A randomised controlled trial of self-help materials for the prevention of smoking relapse (SHARPISH)
NHS Stop Smoking Clinics help people stop smoking. About half the people who go to the clinics have stopped smoking by the end of the four weeks. However, about seven out of ten people who have stopped smoking for four weeks, start to smoke again within one year.
In America, people who had already stopped smoking were given a set of self-help booklets. The booklets gave advice on how not to start smoking again and new ways to behave. People who used these booklets had a much better chance of remaining non-smokers. If the books were used in the UK, more people might be able to give up smoking for good.
We want to test this idea by using these booklets in England. People who have managed to stop smoking for four weeks will be asked if they want to take part. Those who say yes will be put into one of two groups at random (as if "by the toss of a coin"). People in group 1 will be sent one self help booklet that is used now in the NHS. People in group 2 will be sent the new self-help booklets.
Three months and 12 months after people have given up smoking, we will phone (or contact them by post) to ask whether or not they have started smoking again. We will also ask their opinion on the self-help booklets. At 12 months, we will invite those who are still not smoking to have a breath Carbon-Monoxide test which confirms they have stopped smoking. When the study comes to an end, we will be able to find out whether the new self-help booklets can help more people stop smoking.
The SHARPISH study started in June 2011 and is due to run for 36 months. This study is being run by the University of East Anglia with funding from the NIHR Health Technology Assessment Programme.
Design: Randomised controlled trial. The recruitment of participants will occur before the random allocation. The random allocation will be carried out by using a computerised allocation system. This will be an open trial, without attempts to blind investigators and patients after randomisation.
Setting: We will recruit four-week quitters from NHS Stop Smoking (SS) clinics, General Practices, pharmacies and Health Trainer services. The investigated self-help educational material will be sent to trial participants for their use at home.
Sample size: 1,400 quitters will be included in total (700 in each arm).
Target population: Biochemically verified 4-week quitters, defined as a treated smoker who self-reports continuous abstinence from day 14 post-quit date to the 4-week follow-up point and with a CO-reading of less than 10 ppm.
Interventions investigated: The experimental intervention tested in the proposed trial is a set of 8 Forever FreeTM booklets. Booklet 1 is a summary of all issues, including an introduction of nicotine dependence, stages of smoking cessation, situations that are high risk for relapse, ways of coping with urges to smoke, and ways to handle an initial slip. The remaining 7 booklets provide more extensive information on important issues for relapse prevention. The original Forever FreeTM booklets were prepared for users in the United States. We will revise and update the booklets to make the material more suitable to British users and the UK NHS. The control intervention will be a smoking cessation booklet currently used in the NHS.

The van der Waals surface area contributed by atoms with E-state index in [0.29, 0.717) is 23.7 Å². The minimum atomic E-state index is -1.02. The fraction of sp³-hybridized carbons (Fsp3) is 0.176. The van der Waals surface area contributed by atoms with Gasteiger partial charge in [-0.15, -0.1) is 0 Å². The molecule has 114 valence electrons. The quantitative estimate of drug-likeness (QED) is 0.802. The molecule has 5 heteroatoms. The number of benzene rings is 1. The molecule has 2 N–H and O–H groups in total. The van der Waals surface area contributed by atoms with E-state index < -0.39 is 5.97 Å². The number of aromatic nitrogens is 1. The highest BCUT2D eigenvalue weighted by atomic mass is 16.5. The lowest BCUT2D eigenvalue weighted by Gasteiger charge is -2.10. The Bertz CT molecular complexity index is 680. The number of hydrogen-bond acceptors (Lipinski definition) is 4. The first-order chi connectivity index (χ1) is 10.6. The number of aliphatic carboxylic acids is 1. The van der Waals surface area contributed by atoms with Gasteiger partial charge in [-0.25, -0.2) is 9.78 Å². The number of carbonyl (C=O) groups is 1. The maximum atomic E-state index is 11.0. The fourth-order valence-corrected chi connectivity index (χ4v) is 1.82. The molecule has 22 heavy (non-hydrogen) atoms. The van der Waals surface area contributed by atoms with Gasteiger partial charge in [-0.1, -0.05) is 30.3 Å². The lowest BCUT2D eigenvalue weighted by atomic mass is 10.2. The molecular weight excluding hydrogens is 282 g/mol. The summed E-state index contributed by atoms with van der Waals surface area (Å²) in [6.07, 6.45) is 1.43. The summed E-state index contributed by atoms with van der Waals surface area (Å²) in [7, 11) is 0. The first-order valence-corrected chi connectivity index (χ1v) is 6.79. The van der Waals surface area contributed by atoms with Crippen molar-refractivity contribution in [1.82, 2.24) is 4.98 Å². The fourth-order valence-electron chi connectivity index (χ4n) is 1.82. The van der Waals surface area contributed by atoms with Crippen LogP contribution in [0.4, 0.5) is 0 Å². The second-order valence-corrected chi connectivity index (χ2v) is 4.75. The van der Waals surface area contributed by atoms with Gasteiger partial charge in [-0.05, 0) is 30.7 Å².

Measurement of cost and outcomes: The primary outcome will be prolonged abstinence from months 4-12 with no more than 5 lapses, confirmed by CO less than 10 ppm at 12 months. The secondary outcomes will be point 7-day self-report point prevalence abstinence at 3 months and 7-day biochemically confirmed point prevalence abstinence at 12 months. We will also collect information on amount of time spent on reading the received booklets, perceived benefit of self-help materials in terms of changes in motivation and acquisition of coping skills, capability of identifying situations in which the risk of smoking relapse is high, and the actual use of coping skills in high risk situations. Utility will be measured using the EQ-5D. Costs considered will include resources required for self-help materials, repeated use of stop smoking services, smoking cessation medication, GP visits, and hospitalisation.
Fujian Song, Richard Holland, Garry R Barton, Max Bachmann, Annie Blyth, Viv Maskrey, Paul Aveyard, Stephen Sutton, Jo Leonardi-Bee and Thomas H Brandon. Self-help materials for the prevention of smoking relapse: study protocol for a randomized controlled trial. Trials 2012, 13:69 doi:10.1186/1745-6215-13-69.
Link to full study protocol:
SHARPISH Trial Numbers
UKCRN ID number.
Link to HTA web page for study:
This project was funded by the National Institute for Health Research Health Technology Assessment programme (project number 09/91/36). The views and opinions expressed herein are those of the authors and do not necessarily reflect those of the HTA programme, NIHR or the Department of Health.